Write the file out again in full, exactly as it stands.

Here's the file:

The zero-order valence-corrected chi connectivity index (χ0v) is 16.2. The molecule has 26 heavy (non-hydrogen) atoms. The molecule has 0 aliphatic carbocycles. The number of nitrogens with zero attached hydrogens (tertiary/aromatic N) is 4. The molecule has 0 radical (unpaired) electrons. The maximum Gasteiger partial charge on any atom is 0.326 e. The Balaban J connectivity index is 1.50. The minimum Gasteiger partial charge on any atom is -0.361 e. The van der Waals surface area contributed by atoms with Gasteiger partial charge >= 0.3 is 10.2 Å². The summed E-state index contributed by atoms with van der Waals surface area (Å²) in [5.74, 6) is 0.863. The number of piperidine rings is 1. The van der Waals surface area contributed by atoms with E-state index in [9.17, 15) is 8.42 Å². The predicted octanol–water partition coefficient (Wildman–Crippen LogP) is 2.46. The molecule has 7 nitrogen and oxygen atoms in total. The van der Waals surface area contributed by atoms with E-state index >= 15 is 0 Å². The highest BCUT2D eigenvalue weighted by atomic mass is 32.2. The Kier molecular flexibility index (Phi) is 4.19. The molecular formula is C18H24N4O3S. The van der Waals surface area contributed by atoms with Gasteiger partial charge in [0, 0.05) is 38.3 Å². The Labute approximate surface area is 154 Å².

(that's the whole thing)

The zero-order valence-corrected chi connectivity index (χ0v) is 16.2. The molecule has 26 heavy (non-hydrogen) atoms. The molecule has 0 aliphatic carbocycles. The number of nitrogens with zero attached hydrogens (tertiary/aromatic N) is 4. The molecule has 0 radical (unpaired) electrons. The maximum Gasteiger partial charge on any atom is 0.326 e. The Balaban J connectivity index is 1.50. The minimum Gasteiger partial charge on any atom is -0.361 e. The van der Waals surface area contributed by atoms with Gasteiger partial charge >= 0.3 is 10.2 Å². The summed E-state index contributed by atoms with van der Waals surface area (Å²) in [5.74, 6) is 0.863. The number of piperidine rings is 1. The van der Waals surface area contributed by atoms with E-state index in [9.17, 15) is 8.42 Å². The predicted octanol–water partition coefficient (Wildman–Crippen LogP) is 2.46. The molecule has 7 nitrogen and oxygen atoms in total. The van der Waals surface area contributed by atoms with E-state index >= 15 is 0 Å². The highest BCUT2D eigenvalue weighted by atomic mass is 32.2. The Kier molecular flexibility index (Phi) is 4.19. The molecular formula is C18H24N4O3S. The van der Waals surface area contributed by atoms with Gasteiger partial charge in [0, 0.05) is 38.3 Å². The Labute approximate surface area is 154 Å².